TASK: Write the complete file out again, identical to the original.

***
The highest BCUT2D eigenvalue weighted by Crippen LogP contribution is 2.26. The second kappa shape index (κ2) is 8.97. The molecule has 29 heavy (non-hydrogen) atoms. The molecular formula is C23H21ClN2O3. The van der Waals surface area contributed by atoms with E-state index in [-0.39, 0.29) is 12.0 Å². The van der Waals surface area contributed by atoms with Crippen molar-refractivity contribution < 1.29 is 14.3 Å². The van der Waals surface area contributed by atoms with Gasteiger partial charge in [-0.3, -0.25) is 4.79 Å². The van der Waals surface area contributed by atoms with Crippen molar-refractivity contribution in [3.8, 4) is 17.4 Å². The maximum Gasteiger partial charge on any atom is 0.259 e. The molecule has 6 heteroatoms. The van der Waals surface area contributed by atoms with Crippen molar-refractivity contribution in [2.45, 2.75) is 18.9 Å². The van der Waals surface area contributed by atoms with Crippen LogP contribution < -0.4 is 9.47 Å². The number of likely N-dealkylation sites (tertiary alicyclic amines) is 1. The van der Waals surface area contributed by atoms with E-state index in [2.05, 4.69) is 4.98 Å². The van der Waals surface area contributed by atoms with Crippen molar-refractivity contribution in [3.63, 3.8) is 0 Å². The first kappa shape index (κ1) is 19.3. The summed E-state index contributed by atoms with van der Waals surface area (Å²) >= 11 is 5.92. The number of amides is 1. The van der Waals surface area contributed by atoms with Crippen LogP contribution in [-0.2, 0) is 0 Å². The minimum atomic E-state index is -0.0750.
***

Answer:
The highest BCUT2D eigenvalue weighted by Crippen LogP contribution is 2.26. The second kappa shape index (κ2) is 8.97. The molecule has 29 heavy (non-hydrogen) atoms. The molecular formula is C23H21ClN2O3. The van der Waals surface area contributed by atoms with E-state index in [-0.39, 0.29) is 12.0 Å². The van der Waals surface area contributed by atoms with Crippen molar-refractivity contribution < 1.29 is 14.3 Å². The van der Waals surface area contributed by atoms with Gasteiger partial charge in [-0.3, -0.25) is 4.79 Å². The van der Waals surface area contributed by atoms with Crippen molar-refractivity contribution in [3.8, 4) is 17.4 Å². The maximum Gasteiger partial charge on any atom is 0.259 e. The molecule has 6 heteroatoms. The van der Waals surface area contributed by atoms with Crippen molar-refractivity contribution in [2.45, 2.75) is 18.9 Å². The van der Waals surface area contributed by atoms with Crippen LogP contribution < -0.4 is 9.47 Å². The number of likely N-dealkylation sites (tertiary alicyclic amines) is 1. The van der Waals surface area contributed by atoms with E-state index in [2.05, 4.69) is 4.98 Å². The van der Waals surface area contributed by atoms with Crippen molar-refractivity contribution in [3.63, 3.8) is 0 Å². The first kappa shape index (κ1) is 19.3. The summed E-state index contributed by atoms with van der Waals surface area (Å²) >= 11 is 5.92. The number of amides is 1. The van der Waals surface area contributed by atoms with Crippen LogP contribution in [-0.2, 0) is 0 Å². The minimum atomic E-state index is -0.0750.